Another link. Signs the Emergent Church isn't for you.
Tonight I sit in my office, soaking up George Herbert's delicate blend of truth and beauty. Herbert does what no modern artist can do for me. As I read lines that have been swriling through my head since I first read them a dozen years ago, Herbert's words speak of holiness and repentance and make them fresh and beautiful.
Perhaps I'm a product of my times, but I think that few people can wax didactic without destroying every bit of aesthetic appeal in their work. One reason, perhaps, is that their own humanity (or more spefically, the failure intrinsic in their own humanity) just makes their words sound hollow.
There is safety in Herbert. He is far enough removed from me that I know nothing of his own failures. There's no doubt that he, like all of us, was a mixed bag, a chiaroscuro good and evil, a reforming sinner wearing a pious face that masked a legion of wickedness within. Those close to him would have noticed his own faults, whether a hot temper or a roving eye or Phariseeical piety or whatever sin he was prone to.
But I get to view him at a distance. I can gaze in admiration, if only because I'm too far off to see his blemishes and deformities. Baptized in antiquity, sanctified by chronological distance, he has become a hero of the faith.
There's a reason they saint people only after they die.
One day I may write blog entries again. For today, however, I will simply give you more links. If you're bored over Christmas break check these articles out:
Why I'm not Emergent. Hilarious.
"Why should Disney, or Switchfoot, or Philip Yancey, or whomever, have to do our work for us?" (I.e., a tract or a movie or a book is not an excuse for you to forgo the sometimes painful process of building a real live relationship with your neighbor.)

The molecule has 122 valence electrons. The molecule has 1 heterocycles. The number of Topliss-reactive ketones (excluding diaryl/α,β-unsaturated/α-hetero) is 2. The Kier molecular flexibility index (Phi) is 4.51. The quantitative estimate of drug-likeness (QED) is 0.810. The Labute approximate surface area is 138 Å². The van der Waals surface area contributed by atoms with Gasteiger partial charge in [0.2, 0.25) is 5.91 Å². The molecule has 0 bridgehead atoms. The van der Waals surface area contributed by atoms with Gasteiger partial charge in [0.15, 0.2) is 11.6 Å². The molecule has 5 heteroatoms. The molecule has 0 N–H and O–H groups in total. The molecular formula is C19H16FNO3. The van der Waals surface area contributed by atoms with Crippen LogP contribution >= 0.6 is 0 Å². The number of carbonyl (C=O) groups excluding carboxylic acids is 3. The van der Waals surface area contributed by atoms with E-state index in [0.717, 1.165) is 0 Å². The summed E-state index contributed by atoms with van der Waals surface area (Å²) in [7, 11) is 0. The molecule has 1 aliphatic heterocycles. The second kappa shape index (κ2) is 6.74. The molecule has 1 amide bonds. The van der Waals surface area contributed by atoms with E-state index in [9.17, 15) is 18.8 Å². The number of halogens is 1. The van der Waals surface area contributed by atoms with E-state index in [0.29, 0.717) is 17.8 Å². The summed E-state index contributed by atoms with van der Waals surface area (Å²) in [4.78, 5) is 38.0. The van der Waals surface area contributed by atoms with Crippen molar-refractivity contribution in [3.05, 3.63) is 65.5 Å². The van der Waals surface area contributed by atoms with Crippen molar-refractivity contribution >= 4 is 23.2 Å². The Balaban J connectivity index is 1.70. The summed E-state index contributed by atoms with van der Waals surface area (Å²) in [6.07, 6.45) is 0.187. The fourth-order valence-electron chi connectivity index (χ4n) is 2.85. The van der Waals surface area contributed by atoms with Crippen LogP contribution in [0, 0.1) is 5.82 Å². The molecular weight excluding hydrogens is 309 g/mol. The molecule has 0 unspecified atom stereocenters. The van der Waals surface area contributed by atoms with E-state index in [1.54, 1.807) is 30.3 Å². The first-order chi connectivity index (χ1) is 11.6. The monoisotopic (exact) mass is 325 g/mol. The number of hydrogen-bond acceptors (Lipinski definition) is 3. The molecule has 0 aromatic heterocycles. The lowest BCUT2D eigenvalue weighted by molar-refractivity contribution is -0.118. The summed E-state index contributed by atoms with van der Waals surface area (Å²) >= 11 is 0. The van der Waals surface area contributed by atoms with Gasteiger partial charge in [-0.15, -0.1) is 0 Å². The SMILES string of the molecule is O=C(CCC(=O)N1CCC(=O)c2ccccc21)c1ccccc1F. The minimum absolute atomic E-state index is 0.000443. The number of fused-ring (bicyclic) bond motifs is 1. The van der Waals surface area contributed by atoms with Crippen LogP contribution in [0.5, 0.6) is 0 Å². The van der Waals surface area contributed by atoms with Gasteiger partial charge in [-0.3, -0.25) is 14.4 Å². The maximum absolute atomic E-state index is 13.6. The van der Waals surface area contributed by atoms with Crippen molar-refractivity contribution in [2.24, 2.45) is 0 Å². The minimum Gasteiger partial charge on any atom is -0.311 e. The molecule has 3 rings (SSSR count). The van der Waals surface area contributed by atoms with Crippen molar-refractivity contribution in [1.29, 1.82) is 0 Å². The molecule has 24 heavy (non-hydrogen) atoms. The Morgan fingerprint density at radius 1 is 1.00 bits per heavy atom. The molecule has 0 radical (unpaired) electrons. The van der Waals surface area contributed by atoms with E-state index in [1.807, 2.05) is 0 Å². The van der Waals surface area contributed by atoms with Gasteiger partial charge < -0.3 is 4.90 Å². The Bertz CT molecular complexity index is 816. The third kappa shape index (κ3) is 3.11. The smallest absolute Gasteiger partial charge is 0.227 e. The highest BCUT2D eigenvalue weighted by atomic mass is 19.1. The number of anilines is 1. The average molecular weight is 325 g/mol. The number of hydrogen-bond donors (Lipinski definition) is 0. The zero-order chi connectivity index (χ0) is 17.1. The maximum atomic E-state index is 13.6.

Zarathrusta shrugged Maybe your coworker doesn't really care that your connect-the-dots Bible prophecy apologetic makes sense to you.
Thou shalt be cool. C'mon guys, everyone knows that we Christians are inherently nerdy. We don't party, we're bound to some ancient Jewish holy book, and we like to use words like "abstinence," "evangelism," and "sin." So can we just stop trying to be hip? In high school the bookworm geek was always more tolerable, maybe even likeable, when he just recognized that he was a nerd without trying to be cool by piercing his ears and talking about his nunchuks. Besides, the problem with trendy Church is that trends, well, they're just trends. They're ephemeral. Pretty good article by Crouch.
Of wardrobes and potters. Proof that not all Christians are enamored of hysterical conspiracy theories.
Humor is essentially incongruity. Put two things together that are entirely incongruous, and the cognitive dissonance brings us to laughter. Brevity, freshness, and strong vocabularic force also help.
Case in point: here.
A related form of cognitive dissonance arises in the form of random humor. Something that is completely bizarre is presented as normal, and the incongruity between what is presented as fact and what meets our standards for normalcy brings us to laughter.
Case in point: here.
I can only hope that (1) you agree and that (2) the cognitive dissonance created by these articles causes your laughing apparatus to go haywire, inducing a mild discomfort in the abdominal wall as it did for me.